UK F-35s and the Bedford Landing System
The video was first published on October 17, 2018.
The Royal Navy is currently testing a landing system that will allow its F-35B Joint Strike Fighters to fly farther and with greater payloads.
The shipborne rolling vertical landing will allow F-35Bs to land on the U.K.’s new carriers with larger payloads, eliminating the need to jettison expensive stores just to land on ships.
The U.K.’s newest aircraft carrier, HMS Queen Elizabeth, has spent the better part of a month off the U.S. East Coast practicing takeoffs and landings with F-35B fighter jets.
Queen Elizabeth and her sister ship, HMS Prince of Wales, each will embark 12 to 36 F-35Bs at a time, forming the tip of the spear of British expeditionary forces.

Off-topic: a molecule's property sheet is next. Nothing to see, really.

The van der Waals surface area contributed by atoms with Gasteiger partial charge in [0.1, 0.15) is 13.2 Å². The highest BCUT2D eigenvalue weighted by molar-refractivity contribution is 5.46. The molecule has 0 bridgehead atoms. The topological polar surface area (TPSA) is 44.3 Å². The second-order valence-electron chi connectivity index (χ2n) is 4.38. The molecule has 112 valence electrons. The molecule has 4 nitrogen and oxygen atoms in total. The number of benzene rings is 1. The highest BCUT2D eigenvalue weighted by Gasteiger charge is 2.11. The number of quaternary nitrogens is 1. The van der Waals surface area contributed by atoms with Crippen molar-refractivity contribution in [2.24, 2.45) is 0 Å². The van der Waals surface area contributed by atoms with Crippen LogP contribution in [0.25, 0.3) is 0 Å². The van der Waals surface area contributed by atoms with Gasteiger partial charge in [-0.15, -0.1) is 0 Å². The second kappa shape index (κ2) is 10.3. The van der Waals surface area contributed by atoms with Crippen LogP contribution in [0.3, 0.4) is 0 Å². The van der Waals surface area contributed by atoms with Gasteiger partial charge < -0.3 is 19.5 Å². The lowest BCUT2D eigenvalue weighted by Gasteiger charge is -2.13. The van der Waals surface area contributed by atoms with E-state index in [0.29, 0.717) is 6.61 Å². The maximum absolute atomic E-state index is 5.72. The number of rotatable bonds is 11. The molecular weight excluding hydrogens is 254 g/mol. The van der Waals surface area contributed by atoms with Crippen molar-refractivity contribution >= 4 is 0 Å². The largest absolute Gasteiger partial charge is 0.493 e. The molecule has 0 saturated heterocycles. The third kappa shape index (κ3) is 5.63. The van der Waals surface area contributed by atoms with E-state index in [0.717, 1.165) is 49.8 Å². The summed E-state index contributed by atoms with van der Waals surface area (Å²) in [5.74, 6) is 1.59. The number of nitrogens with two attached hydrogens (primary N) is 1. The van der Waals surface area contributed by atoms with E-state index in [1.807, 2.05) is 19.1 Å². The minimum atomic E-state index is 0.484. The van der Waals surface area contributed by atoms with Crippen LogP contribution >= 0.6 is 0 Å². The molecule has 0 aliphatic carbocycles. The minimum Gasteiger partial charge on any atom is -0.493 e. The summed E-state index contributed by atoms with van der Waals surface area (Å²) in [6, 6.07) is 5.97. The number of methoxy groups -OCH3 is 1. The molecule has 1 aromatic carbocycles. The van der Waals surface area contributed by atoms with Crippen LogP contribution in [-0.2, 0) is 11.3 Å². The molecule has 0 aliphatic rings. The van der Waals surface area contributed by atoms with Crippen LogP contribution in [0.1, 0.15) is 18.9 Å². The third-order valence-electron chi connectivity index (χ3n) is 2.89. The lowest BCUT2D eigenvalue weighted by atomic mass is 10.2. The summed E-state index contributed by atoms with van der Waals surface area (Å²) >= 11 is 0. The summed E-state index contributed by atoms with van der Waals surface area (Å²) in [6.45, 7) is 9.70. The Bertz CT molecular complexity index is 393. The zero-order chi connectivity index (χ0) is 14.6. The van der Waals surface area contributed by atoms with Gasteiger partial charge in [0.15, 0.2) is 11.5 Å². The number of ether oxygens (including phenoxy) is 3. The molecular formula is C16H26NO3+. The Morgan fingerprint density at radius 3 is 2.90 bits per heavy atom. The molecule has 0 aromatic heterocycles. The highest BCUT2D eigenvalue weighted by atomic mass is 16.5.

The 65,000 ships are the largest warships ever built in the U.K.
As for landing without the presence of arresting gear, the F35s will use a technique called shipboard rolling vertical landings.
Unlike US Marine Corps F-35Bs, which hover over the flight decks of amphibious assault ships and then descend vertically to a landing, the Royal Navy’s F-35Bs will approach the rear flight decks of the Queen Elizabeth class in a slow descent, their exhaust nozzles straight down, touching down on the flight deck and then quickly coming to a direct stop.